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July 30, 1955

Shortened Transcript of the Meeting held by the 2nd Chief Directorate of the KGB attached to the Council of Ministers of the USSR on July 30, 1955

This document is a 61-page transcript of the meeting of the SCD leadership held in Moscow on Saturday, July 30, 1955. The ostensible purpose of the meeting was to discuss the progress report of the regional counterintelligence branch in the Latvian Soviet Socialist Republic (the Second Department of the KGB of the Latvian SSR). However, the meeting went beyond the Latvian case and focused on the discussion of the overall deficiencies of Soviet counterintelligence at that time and the ways to deal with them.

October 21, 1964

National Intelligence Estimate NIE 4-2-64, 'Prospects for a Proliferation of Nuclear Weapons Over the Next Decade'

This US analysis of the likelihood of nuclear proliferation during the next decade was finished only days after the first Chinese nuclear test on 16 October. The report analyses the implications of this test, as well as programs in India, Israel, Sweden, West Germany, Italy, Japan, Canada, and others. The National Intelligence Estimate (NIE) argued that India was the only new state likely to develop nuclear weapons, concluding that “there will not be a widespread proliferation …over the next decade.”

October 1967

Alva Myrdal, 'New Roads to Disarmament'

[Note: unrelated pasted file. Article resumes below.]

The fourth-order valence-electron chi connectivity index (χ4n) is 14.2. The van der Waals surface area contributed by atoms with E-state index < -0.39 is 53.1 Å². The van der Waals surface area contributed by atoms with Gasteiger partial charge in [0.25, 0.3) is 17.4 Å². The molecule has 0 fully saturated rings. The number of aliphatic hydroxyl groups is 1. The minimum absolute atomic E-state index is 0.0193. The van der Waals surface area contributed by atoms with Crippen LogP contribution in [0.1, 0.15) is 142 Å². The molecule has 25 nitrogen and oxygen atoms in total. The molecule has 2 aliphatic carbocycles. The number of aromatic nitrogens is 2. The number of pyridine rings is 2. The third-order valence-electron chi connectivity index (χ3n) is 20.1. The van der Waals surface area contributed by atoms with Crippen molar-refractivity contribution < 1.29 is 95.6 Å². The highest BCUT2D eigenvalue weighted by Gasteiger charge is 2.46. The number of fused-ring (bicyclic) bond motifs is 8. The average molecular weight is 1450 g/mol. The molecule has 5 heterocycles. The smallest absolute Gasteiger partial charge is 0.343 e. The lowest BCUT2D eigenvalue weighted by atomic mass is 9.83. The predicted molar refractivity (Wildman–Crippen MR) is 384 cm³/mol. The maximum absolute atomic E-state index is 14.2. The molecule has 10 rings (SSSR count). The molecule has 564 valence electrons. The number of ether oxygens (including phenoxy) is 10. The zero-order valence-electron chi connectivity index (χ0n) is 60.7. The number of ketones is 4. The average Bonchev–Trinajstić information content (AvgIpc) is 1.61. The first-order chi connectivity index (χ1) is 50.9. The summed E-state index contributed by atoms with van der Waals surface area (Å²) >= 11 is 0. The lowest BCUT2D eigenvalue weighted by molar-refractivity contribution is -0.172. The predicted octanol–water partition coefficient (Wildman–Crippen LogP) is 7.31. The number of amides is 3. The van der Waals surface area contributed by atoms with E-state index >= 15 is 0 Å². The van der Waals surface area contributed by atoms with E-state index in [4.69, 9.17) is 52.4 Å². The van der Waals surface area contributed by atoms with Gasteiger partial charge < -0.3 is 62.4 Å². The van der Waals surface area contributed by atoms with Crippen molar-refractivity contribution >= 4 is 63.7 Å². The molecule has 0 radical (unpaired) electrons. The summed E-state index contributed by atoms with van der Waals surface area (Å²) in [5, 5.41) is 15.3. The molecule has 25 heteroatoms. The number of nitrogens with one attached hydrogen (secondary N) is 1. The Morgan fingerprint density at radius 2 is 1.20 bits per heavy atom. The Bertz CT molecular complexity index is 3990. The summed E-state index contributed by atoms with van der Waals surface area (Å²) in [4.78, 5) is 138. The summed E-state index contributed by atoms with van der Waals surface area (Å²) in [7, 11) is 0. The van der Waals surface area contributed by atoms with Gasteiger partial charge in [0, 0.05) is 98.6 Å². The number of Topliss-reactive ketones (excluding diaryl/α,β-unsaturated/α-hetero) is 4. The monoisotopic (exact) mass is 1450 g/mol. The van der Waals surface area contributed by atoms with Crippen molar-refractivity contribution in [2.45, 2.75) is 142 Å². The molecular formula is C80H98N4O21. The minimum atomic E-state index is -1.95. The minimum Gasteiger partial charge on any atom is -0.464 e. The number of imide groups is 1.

The author of “New Roads to Disarmament," Alva Myrdal was head of Swedish disarmament policy from 1962 to 1973. In her 1967 paper presented at the Institute of International Affairs in Warsaw, Belgrade, and Zagreb in 1967, Myrdalpositions nuclear disarmament in its broader context and elaborates on her visions of a new world order. She would publicize many of these same thoughts and observations in her 1976 book, The Game of Disarmament. How the United States and Russia Run the Arms Race. In 1982, she received the Nobel Peace Prize for her work on disarmament.

June 23, 1963

National Intelligence Estimate NIE 4-63, 'Likelihood and Consequences of a Proliferation of Nuclear Weapons Systems'

This NIE comes to the general conclusions that “there will not be a widespread proliferation of nuclear weapons over the next 10 years” and discusses programs in various countries (Israel, China, Sweden, India, West Germany, Japan, etc.) This copy includes newly declassified references to the Israeli nuclear weapons program, including the conclusion that “the Israelis, unless deterred by outside pressure, will attempt to produce a nuclear weapon some time in the next several years.”

June 2007

Solzhenitsyn, Codenamed Pauk [Spider]. Folder 40. The Chekist Anthology.

This folder contains information about KGB active measures directed at author Alexander Solzhenitsyn following his exile from the Soviet Union in 1974. The operational directives prepared by the KGB’s leadership for 1974 and 1975 are reproduced verbatim. They included plans to limit Solzhenitsyn’s influence in the West, discredit him and the pro-democracy literary journal “Continent” with which he was closely associated, and make his family fear for their personal safety.

Many of the specific measures undertaken by the KGB are described in the document. These included televised interviews with men featured in “The Gulag Archipelago” in which they claimed that Solzhenitsyn fabricated or misrepresented their statements to him, the publication of personal letters between Solzhenitsyn and his close male friends which were intended to reveal the “intimacy of their relations,” and the publication of an article claiming that Solzhenitsyn failed to pay his taxes while he resided in Switzerland. The 1978 operation codenamed “Vampire 1” involved planting a news story which suggested that Solzhenitsyn was a KGB spy, and having it reprinted in prominent newspapers and journals throughout Europe and the US. The document concludes with an index of acronyms, people, and codenames mentioned in the folder.